My name is Carolyn and I blog about my weight loss journey on Weight Watchers over at Lovin’ Losing. I enjoy reading, baking, running, and playing with my furbabies.
In my experience, when trying to lose weight one of the most difficult things to do is learn how to cook healthy. Food is an integral part of our lives and cultures and often, friends and family who aren’t trying or don’t need to lose weight have a hard time adjusting when you start changing their favorite recipes. Sometimes the cook tries to make two versions of meals to appease everyone, gets overwhelmed with the work involved, and quits their weight loss journey. I’m here to say, that doesn’t have to be you!
Here are a few tips for getting friends and family on board with healthier cooking.
We’ve heard for years that fiber is good for us in many different facets. It helps keep us regular, fills us up, and has even been shown to prevent cancer. Now, this miracle substance can lead to a longer life.
A study published on February 15, 2011 on the website of the Archives of Internal Medicine, found that higher levels of fiber appears to lower the risk of dying from respiratory and infectious diseases, as well as a reduced level of death from cancer in males. We have long known that fiber has a positive effect on heart health, so the results of the study were not surprising.
“The benefits of fiber are broader than what had been anticipated or previously studied,” says Frank Hu, M.D., who was the co-author of an editorial that accompanied the study, which was funded by the National Cancer Institute. (more…)
Inflammation is a major health problem, particularly as we get older. The term “inflammation” refers to a pretty broad spectrum of health issues, including symptoms such as pain, swelling, and redness of an affected organ or tissue.
So, where does diet come into play? Well, a poor diet can cause chronic inflammation, which could lead to arthritis and various auto-immune diseases. Proponents also point to the growing evidence that long-term inflammation can lead to some cancers, heart disease, high blood pressure and even Alzheimer’s disease.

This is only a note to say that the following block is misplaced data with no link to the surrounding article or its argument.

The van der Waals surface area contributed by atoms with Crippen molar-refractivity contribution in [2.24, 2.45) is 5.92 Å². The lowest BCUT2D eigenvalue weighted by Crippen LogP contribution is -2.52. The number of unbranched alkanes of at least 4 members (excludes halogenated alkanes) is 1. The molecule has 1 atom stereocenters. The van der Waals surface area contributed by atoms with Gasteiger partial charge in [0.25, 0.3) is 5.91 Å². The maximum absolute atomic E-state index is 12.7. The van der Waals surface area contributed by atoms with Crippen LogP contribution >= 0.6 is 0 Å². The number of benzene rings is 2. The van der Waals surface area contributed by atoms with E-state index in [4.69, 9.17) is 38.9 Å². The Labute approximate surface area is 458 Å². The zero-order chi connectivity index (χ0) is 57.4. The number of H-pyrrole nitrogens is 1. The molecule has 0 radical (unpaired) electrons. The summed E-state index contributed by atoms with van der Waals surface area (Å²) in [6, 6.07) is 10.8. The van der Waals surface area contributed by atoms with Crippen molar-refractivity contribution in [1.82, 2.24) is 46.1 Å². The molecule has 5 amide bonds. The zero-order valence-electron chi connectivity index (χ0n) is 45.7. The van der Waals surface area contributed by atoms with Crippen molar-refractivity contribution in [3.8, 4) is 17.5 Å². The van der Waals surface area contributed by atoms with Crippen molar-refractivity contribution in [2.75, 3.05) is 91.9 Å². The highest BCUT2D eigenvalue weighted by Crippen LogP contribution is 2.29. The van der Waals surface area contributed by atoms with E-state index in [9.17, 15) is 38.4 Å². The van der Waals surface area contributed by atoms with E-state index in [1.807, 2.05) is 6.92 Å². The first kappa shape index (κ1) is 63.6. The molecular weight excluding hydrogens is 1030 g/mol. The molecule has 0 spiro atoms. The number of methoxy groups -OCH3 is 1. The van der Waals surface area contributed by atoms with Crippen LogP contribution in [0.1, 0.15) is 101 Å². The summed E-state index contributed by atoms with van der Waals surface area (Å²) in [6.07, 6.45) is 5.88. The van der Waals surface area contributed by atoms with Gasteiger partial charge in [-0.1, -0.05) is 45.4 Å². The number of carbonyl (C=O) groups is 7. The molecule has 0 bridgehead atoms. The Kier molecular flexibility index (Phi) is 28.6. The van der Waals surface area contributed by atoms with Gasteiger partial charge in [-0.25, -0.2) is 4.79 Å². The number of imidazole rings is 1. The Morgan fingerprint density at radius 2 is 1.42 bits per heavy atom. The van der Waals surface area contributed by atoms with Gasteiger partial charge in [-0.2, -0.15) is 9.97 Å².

The key may be in a hormone called prostaglandins. These hormones are produced to regulate our body’s inflammatory response and come from the fats we eat. There is evidence that shows that the types of prostaglandins produced in our body can depend on the types of fat eat. So, in order to adhere to an anti-inflammatory diet, you need to stick with eating “good” fats and avoid “bad” ones. (more…)
Pancakes might be delicious, but they aren’t usually billed as one of the most nutritious foods. You can up the health value of your favorite flapjacks by using wheat flour instead of white flour and today, National Blueberry Pancake Day, add some berries for an extra nutrient boost.
While most of us love to eat pancakes, many of us aren’t quite sure how to cook them with prowess.
The first step is choosing the right equipment. The key to a perfect pancake? The pan. Choose a pan that has an advanced nonstick surface that is durable and metal utensil safe, so foods that are prone to sticking, like pancakes, easily slide off, even when little or no butter or oil is used.
Packed with protein and hundreds of years of wisdom, quinoa may be not only one of the most practical ingredients a chef can use, but also one of the most devious, for it has been fooling us all for hundreds of years. This tiny ingredient, usually assumed to be a grain, isn’t really that at all—it’s a seed.
Though it leads a life of deceit and disguise, this unassuming ingredient can make a bold impact on a dish when prepared well. And it’s a feel good ingredient, too, packed with 12-18% protein and containing a balanced set of essential amino acids. Today, some of the most progressive chefs are keen on quinoa, and share suggestions for incorporating this once-sacred ancient plant in your own dishes: